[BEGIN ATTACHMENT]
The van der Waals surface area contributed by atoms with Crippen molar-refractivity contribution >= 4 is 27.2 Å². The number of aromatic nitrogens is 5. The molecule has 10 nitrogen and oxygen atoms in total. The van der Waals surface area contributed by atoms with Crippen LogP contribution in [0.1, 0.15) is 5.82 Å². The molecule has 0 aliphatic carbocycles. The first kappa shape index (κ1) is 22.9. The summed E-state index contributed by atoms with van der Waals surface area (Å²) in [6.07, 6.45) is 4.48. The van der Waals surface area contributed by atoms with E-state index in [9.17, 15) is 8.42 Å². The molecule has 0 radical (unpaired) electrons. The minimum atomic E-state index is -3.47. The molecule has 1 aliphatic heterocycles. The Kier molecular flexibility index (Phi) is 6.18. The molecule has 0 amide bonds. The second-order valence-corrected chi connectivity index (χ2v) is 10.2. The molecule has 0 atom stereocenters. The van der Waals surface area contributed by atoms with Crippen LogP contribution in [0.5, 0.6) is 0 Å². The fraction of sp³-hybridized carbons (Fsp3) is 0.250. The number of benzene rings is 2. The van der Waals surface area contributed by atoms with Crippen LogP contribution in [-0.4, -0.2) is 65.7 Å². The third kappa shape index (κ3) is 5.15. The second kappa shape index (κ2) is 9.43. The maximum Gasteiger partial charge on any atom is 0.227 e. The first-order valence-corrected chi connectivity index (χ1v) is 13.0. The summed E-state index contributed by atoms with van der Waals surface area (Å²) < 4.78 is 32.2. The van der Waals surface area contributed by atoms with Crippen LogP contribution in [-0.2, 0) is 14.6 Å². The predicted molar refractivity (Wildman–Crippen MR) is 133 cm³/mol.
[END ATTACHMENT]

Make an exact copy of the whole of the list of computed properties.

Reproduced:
The van der Waals surface area contributed by atoms with Crippen molar-refractivity contribution >= 4 is 27.2 Å². The number of aromatic nitrogens is 5. The molecule has 10 nitrogen and oxygen atoms in total. The van der Waals surface area contributed by atoms with Crippen LogP contribution in [0.1, 0.15) is 5.82 Å². The molecule has 0 aliphatic carbocycles. The first kappa shape index (κ1) is 22.9. The summed E-state index contributed by atoms with van der Waals surface area (Å²) in [6.07, 6.45) is 4.48. The van der Waals surface area contributed by atoms with E-state index in [9.17, 15) is 8.42 Å². The molecule has 0 radical (unpaired) electrons. The minimum atomic E-state index is -3.47. The molecule has 1 aliphatic heterocycles. The Kier molecular flexibility index (Phi) is 6.18. The molecule has 0 amide bonds. The second-order valence-corrected chi connectivity index (χ2v) is 10.2. The molecule has 0 atom stereocenters. The van der Waals surface area contributed by atoms with Crippen LogP contribution in [0.5, 0.6) is 0 Å². The fraction of sp³-hybridized carbons (Fsp3) is 0.250. The number of benzene rings is 2. The van der Waals surface area contributed by atoms with Crippen LogP contribution in [-0.4, -0.2) is 65.7 Å². The third kappa shape index (κ3) is 5.15. The second kappa shape index (κ2) is 9.43. The maximum Gasteiger partial charge on any atom is 0.227 e. The first-order valence-corrected chi connectivity index (χ1v) is 13.0. The summed E-state index contributed by atoms with van der Waals surface area (Å²) < 4.78 is 32.2. The van der Waals surface area contributed by atoms with Crippen LogP contribution in [-0.2, 0) is 14.6 Å². The predicted molar refractivity (Wildman–Crippen MR) is 133 cm³/mol.